Counting the majority opinion and the various partial concurrences and dissents, today’s landmark First Amendment decision in Citizens United v. Federal Election Commission clocks in a hefty 183-pages. But one thing that jumped right out while reading the dissent (it’s also a concurrence, in parts) written by Justice John Paul Stevens and joined by Justices Ruth Bader Ginsburg, Stephen Breyer, and Sonia Sotomayor, is Stevens' angry tone. He calls the idea that the First Amendment forbids distinctions between individuals and individuals organized as a corporation “a glittering generality” with no foundation in the law, and later declares, “Under the majority's...
  • Scalia brings original view of justice to Lubbock

    11/15/2008 8:28:40 AM PST · by WestTexasWend · 12 replies · 734+ views
    Lubbock Avalanche-Journal ^ | Saturday, November 15, 2008 | Logan G. Carver
    One of the most controversial justices on the U.S. Supreme Court is sometimes at controversy with himself. Justice Antonin Scalia explained to a large crowd Friday at the Lubbock Memorial Civic Center Exhibit Hall how his ardent belief in the quest to interpret the Constitution as its writers intended sometimes puts him at odds with his own personal beliefs. Scalia illustrated his conundrum by pointing to his vote upholding flag burning as a protected means of free speech. "You have a right to express contempt for the country, for the flag, for the government, for the president, for the Supreme...
  • Supreme Court's new tilt could put Scalia on a roll (Poised to lead new conservative majority)

    02/20/2007 1:01:46 AM PST · by RWR8189 · 20 replies · 1,308+ views
    Los Angeles Times ^ | Februrary 20, 2007 | David G. Savage
    WASHINGTON — It has been two decades in the making, but this is the year Justice Antonin Scalia, the Supreme Court's most outspoken dissenter, could emerge as a leader of a new conservative majority. Between now and late June, the court is set to hand down decisions in four areas of law — race, religion, abortion regulation and campaign finance — where Scalia's views may now represent the majority. In each of those areas, the retirement of centrist Justice Sandra Day O'Connor and her replacement with Justice Samuel A. Alito Jr. figure to tip the court to the right. That...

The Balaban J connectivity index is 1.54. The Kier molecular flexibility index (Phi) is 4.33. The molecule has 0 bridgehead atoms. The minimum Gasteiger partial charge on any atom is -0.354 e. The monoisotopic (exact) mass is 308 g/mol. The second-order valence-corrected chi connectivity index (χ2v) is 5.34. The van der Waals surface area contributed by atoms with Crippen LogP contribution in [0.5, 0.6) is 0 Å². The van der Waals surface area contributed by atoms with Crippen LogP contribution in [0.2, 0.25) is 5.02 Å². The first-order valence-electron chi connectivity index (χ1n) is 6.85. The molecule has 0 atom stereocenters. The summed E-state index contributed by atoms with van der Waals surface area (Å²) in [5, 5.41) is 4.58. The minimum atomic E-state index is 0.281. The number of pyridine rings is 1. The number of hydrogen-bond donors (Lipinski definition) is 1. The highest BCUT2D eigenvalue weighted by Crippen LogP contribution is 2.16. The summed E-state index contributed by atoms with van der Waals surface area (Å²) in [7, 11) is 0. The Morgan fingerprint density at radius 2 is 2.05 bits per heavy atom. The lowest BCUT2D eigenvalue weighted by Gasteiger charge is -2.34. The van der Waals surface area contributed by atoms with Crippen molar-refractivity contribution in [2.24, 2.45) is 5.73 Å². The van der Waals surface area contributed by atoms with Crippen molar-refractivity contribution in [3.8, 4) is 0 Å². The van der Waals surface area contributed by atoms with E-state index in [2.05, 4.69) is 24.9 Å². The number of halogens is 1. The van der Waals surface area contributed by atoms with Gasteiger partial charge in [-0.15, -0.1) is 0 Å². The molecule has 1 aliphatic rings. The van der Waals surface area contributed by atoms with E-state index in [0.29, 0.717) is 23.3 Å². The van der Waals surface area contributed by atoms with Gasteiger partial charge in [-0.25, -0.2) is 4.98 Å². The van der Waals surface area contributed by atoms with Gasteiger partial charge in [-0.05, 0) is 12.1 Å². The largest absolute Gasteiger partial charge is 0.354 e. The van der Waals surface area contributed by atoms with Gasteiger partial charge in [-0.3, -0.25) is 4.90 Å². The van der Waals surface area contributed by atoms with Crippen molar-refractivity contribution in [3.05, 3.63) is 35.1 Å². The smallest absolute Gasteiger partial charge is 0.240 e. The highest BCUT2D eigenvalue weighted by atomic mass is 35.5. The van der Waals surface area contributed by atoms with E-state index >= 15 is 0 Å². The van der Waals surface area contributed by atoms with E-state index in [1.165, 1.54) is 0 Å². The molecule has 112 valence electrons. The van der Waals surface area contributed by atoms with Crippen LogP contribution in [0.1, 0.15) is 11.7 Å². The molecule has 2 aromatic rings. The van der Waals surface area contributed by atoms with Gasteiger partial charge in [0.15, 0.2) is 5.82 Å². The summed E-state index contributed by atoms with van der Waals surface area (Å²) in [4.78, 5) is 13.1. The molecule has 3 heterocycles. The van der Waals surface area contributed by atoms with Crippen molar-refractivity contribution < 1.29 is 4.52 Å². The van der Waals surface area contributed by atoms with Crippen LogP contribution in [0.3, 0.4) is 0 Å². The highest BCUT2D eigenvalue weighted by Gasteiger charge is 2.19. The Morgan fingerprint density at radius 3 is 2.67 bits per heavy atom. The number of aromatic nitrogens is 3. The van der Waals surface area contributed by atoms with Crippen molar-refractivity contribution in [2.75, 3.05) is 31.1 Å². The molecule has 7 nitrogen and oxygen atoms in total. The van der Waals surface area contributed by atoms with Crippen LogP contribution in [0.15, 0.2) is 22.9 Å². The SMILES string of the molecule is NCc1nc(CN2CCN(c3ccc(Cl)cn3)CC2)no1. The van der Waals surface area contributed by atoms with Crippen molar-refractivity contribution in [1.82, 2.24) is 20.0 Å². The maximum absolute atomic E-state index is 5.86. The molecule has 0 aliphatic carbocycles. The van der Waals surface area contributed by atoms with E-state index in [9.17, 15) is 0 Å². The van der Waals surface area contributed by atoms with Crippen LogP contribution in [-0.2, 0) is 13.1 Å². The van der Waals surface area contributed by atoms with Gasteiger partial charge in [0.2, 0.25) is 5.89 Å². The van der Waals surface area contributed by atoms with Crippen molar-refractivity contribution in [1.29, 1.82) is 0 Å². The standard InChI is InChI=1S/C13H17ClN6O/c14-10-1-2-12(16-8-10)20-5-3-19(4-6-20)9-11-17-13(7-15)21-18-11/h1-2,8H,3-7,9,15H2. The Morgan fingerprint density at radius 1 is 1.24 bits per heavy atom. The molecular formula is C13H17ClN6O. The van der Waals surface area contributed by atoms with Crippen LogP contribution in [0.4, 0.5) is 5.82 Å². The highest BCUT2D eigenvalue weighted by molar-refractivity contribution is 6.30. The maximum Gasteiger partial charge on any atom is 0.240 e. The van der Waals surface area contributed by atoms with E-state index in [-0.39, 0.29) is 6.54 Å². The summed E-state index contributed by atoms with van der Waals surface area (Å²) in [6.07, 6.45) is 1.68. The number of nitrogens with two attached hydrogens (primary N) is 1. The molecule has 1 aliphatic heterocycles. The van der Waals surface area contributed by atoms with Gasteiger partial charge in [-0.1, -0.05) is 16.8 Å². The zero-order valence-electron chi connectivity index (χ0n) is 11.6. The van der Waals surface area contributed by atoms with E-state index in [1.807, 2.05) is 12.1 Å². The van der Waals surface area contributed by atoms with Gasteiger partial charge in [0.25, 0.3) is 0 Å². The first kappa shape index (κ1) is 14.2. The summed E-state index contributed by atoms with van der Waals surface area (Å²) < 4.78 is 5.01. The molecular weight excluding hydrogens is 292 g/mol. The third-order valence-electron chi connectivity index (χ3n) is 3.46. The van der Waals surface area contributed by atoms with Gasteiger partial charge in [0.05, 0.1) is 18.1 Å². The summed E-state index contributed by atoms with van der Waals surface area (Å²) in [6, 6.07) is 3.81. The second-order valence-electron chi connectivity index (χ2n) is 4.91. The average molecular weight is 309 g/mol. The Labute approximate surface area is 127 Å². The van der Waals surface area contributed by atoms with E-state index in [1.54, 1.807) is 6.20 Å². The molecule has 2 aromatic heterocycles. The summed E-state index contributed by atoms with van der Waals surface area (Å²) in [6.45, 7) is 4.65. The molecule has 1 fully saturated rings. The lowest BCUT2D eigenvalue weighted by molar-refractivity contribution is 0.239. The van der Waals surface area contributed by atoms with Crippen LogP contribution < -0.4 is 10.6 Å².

• Justice Scalia: Constitution not there for the tinkering

    02/02/2007 5:19:39 PM PST · by Clintonfatigued · 37 replies · 1,108+ views
    The Ontario Daily Bulletin ^ | February 1, 2007 | Will Bigham
    Supreme Court Justice Antonin Scalia Wednesday night explained at length his "originalist" view of the Constitution, disputing the concept that it is a "living document" subject to change in interpretation as time passes. An originalist view of the Constitution, Scalia said in an address at Claremont McKenna College, consists of "taking the text of the Constitution and giving it the meaning it bore when it was written." "Originalism used to be orthodoxy," he said. "Nobody said in the old days, `Oh, the Constitution changes.' The Constitution was a rock to which the society was anchored." Today's Supreme Court, Scalia said,...
  • The Originalist Error

    12/06/2006 1:07:10 PM PST · by janice_vv · 15 replies · 576+ views
    The New English Review ^ | December 2006 | Alykhan Velshi
    "There is no such thing as man in the world. During my life, I have seen Frenchmen, Italians, Russians, etc.; I know, too, thanks to Montesquieu, that one can be a Persian: but as for man, I declare that I have never met him in my life; if he exists, it is unbeknownst to me."— Count Joseph de Maistre (Œuvres complètes de Joseph de Maistre, 1, 74) It is one thing to believe that government must only govern through the processes and procedures prescribed by law; it is quite another to believe that government is a creature of law and...